Los Angeles Unified School District Superintendent Ramon Cortines wants the district to get rid of ineffective teachers before they gain tenure, saying the nation's second-largest school system has largely failed to adequately evaluate teacher performance.
Under state law, teachers go through a two-year probationary period before they gain permanent status.
"This district can be rightly criticized for the promotion of ineffective teachers over the years. That is about to change," Cortines said Thursday in remarks reported by the Los Angeles Times. "We do not owe poor performers a job."
AJ Duffy, the president of United Teachers Los Angeles, the union that represents the teachers, has concerns about the Cortines order. He says the evaluation system for teachers is flawed.
“Administrators are not properly trained," he said. "This is not a knock on administrators. One of the worst things that this district does is they don’t know how to train people, whether its administrators or teachers or anybody else.”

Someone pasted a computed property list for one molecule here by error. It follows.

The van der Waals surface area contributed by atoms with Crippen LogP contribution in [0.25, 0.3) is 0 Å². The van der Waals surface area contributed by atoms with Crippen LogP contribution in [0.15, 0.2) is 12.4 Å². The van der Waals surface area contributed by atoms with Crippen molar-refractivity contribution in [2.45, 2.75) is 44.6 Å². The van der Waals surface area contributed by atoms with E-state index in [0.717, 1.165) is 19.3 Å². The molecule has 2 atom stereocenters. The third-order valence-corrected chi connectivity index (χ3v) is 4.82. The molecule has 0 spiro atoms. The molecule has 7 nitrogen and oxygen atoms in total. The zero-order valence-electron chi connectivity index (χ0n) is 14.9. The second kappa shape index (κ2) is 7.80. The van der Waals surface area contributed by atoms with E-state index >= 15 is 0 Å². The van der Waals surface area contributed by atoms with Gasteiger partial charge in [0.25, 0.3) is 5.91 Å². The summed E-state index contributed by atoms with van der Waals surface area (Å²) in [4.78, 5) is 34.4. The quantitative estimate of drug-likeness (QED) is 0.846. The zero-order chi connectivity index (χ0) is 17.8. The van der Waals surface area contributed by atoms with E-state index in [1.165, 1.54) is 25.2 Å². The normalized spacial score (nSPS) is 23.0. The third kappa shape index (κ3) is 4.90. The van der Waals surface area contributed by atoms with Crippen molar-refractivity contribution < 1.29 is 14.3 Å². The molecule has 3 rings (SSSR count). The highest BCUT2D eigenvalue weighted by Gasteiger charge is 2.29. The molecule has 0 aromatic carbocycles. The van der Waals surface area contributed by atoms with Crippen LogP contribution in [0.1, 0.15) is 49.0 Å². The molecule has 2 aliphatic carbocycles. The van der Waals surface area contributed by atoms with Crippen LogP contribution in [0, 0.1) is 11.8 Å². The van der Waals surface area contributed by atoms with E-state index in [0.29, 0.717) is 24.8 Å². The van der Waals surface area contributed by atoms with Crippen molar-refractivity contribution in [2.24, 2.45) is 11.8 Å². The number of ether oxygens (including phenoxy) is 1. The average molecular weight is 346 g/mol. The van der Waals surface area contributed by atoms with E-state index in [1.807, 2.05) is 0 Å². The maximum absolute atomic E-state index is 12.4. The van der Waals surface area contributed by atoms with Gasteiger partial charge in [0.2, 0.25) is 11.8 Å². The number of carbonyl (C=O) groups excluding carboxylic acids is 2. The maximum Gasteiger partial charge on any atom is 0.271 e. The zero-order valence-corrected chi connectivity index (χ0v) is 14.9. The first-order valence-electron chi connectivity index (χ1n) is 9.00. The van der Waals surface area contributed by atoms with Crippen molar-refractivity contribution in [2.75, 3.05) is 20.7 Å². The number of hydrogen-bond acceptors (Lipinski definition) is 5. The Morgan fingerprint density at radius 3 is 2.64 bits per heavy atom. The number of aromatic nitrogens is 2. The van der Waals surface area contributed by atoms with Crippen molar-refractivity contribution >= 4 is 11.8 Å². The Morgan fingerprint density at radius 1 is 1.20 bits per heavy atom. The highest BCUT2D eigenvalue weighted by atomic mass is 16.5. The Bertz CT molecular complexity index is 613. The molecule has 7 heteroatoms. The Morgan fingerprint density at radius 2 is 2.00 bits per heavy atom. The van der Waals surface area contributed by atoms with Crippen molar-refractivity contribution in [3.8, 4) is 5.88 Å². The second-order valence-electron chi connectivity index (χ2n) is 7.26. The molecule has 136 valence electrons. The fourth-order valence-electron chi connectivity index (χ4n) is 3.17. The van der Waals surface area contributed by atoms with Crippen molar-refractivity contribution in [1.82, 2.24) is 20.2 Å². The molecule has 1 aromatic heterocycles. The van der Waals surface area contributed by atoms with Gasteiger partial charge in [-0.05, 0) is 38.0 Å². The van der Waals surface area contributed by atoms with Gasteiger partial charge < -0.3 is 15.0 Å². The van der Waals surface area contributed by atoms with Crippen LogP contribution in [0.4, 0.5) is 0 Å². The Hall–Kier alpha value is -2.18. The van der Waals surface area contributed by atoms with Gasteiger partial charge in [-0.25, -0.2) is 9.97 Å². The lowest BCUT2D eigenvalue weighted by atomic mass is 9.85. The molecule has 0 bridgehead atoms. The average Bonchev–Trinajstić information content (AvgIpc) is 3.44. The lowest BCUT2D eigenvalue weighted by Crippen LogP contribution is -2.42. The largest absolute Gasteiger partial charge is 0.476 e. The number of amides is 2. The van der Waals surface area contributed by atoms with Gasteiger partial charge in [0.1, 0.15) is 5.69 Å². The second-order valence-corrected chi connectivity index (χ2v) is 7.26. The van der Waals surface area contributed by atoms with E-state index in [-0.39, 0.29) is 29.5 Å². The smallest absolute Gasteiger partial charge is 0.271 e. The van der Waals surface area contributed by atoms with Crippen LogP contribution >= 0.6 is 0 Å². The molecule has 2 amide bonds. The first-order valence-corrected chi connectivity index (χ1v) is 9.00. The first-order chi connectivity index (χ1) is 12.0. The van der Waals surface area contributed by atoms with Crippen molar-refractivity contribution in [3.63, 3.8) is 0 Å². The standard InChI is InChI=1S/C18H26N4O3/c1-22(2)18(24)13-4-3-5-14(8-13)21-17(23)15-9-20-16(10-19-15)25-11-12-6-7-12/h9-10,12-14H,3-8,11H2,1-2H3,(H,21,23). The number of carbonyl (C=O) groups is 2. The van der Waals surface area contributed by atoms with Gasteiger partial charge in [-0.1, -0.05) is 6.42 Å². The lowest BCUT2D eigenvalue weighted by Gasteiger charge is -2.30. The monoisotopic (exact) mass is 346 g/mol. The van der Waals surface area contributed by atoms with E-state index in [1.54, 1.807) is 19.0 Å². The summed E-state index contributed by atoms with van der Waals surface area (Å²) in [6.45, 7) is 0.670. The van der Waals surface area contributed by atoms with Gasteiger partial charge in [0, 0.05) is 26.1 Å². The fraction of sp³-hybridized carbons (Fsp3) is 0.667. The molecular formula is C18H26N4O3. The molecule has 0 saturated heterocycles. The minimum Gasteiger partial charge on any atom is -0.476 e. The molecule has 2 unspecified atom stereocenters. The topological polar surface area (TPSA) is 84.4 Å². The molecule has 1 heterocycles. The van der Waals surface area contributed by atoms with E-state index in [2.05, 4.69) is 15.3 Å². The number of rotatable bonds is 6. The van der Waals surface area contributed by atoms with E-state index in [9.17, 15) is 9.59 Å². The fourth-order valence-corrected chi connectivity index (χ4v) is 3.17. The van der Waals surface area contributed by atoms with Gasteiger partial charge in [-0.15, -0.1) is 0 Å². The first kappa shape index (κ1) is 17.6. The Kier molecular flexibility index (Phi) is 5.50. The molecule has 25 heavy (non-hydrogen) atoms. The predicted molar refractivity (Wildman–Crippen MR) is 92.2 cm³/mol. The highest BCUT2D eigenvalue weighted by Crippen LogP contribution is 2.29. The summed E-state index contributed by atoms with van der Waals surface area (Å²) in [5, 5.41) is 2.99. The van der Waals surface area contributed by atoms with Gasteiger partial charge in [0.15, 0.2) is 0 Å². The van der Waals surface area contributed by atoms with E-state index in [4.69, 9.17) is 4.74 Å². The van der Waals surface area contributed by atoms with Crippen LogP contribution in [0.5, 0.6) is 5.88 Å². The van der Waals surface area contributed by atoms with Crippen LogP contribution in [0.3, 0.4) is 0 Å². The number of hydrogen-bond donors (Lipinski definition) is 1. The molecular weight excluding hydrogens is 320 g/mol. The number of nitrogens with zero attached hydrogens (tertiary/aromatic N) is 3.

Cortines acknowledges the evaluation system needs to be fixed. But he says that won’t happen without changes in state law and union contracts.
Cortines’ action was apparently prompted by a Los Angeles Times investigation. The paper is set to report this Sunday that the district often fails to properly assess new teachers before they gain tenure.
Taking aim at weak probationary teachers now could spare the district from firing others who are more effective but have slightly less experience next summer, when there will probably be another round of layoffs. Teachers must be let go by seniority, according to state law, which has forced the Los Angeles Unified School District to ignore performance in its dismissals, officials told The Times.
Cortines' statement came a week after The Times presented L.A. Unified with the results of an investigation that found the district often does not meaningfully assess new teachers before they are granted tenure. The story is scheduled to appear in Sunday's paper.
Cortines urged district officials to scrutinize the 404 probationary teachers who received a ``needs improvement" on one or more criteria on their evaluations last year, The Times reported.
The superintendent also urged greater monitoring of 339 administrators who have not yet become permanent and 175 tenured teachers and other employees who received negative evaluations last year, according to The Times.
KPCC Wire Services contributed to this story